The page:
Unions bash plan to close Rikers Island jails

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Rikers Island (file photo)

Members of an independent commission created a report that recommends New York City close the jail complex on Rikers Island over the next 10 years. Mayor Bill de Blasio quickly voiced his support.

But three unions representing correction officers came together Tuesday in Lower Manhattan to fight back against the report, which they say ignores the real issues facing city jails.

"Our position is this report has only served as yet another convenient avenue for the mayor and the other politicians to kick the can down the road so no one in an election year has to confront what's really happening today. jail violence today," said Elias Husamudeen, President of Correction Officers' Benevolent Association.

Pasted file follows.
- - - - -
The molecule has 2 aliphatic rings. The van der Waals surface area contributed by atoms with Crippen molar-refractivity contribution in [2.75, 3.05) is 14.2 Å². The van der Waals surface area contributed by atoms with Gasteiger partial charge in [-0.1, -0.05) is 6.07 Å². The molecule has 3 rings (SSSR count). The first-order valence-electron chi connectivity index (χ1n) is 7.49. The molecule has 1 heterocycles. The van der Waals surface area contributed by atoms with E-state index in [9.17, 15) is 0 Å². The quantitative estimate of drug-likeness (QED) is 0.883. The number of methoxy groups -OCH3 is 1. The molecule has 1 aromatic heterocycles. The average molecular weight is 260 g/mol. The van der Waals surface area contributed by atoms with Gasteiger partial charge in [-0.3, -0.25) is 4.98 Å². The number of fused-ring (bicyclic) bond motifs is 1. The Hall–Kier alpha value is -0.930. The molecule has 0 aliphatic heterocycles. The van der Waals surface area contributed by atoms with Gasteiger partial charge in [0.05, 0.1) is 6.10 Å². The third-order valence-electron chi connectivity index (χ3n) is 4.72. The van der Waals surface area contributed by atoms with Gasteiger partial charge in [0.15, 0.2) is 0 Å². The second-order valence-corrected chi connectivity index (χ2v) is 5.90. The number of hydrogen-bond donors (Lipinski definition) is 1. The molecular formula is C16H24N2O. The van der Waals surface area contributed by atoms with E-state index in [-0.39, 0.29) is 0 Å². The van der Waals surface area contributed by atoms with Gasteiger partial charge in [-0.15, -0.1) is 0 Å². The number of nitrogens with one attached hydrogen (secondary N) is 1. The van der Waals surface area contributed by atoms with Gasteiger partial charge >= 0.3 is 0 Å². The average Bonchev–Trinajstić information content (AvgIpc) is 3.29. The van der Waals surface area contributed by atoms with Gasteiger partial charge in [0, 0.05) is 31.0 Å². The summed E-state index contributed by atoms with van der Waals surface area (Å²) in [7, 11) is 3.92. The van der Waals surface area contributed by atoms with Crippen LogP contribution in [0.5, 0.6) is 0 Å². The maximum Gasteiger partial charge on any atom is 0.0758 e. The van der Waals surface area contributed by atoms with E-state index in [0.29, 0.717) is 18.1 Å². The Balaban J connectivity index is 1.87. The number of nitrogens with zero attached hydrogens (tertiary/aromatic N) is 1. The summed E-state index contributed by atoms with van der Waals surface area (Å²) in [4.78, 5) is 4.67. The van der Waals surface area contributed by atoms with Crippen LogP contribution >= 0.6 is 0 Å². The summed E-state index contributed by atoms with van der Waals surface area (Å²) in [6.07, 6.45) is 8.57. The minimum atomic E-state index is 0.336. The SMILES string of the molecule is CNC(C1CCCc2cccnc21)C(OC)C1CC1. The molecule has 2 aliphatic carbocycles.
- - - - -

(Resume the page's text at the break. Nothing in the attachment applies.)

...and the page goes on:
The independent panel was headed by former Chief Judge Jonathan Lippman. One of the panel members, Jeremy Travis, said the report reflects that Rikers is an old, inefficient system that is too hard to access.

"The recommendation of the commission is that jails will be constructed downtown, not in neighborhoods near courts to make it efficient so inmates can go back-and-forth and on the footprint of existing facilities," Travis said.

The unions representing correction officers claim that slashings and stabbings in jails have spiked nearly 20 percent and that the city's focus should not be on shutting down prisons, but rather on increasing safety throughout all jails. 

The unions representing correction officers said they will soon be releasing their own set of proposals to improve the jail system.

In regards to safety, a spokesperson from the city's Department of Correction said recent reforms have driven down violence. He said assaults on staff, use of force, and serious injury to inmates were all down in 2016.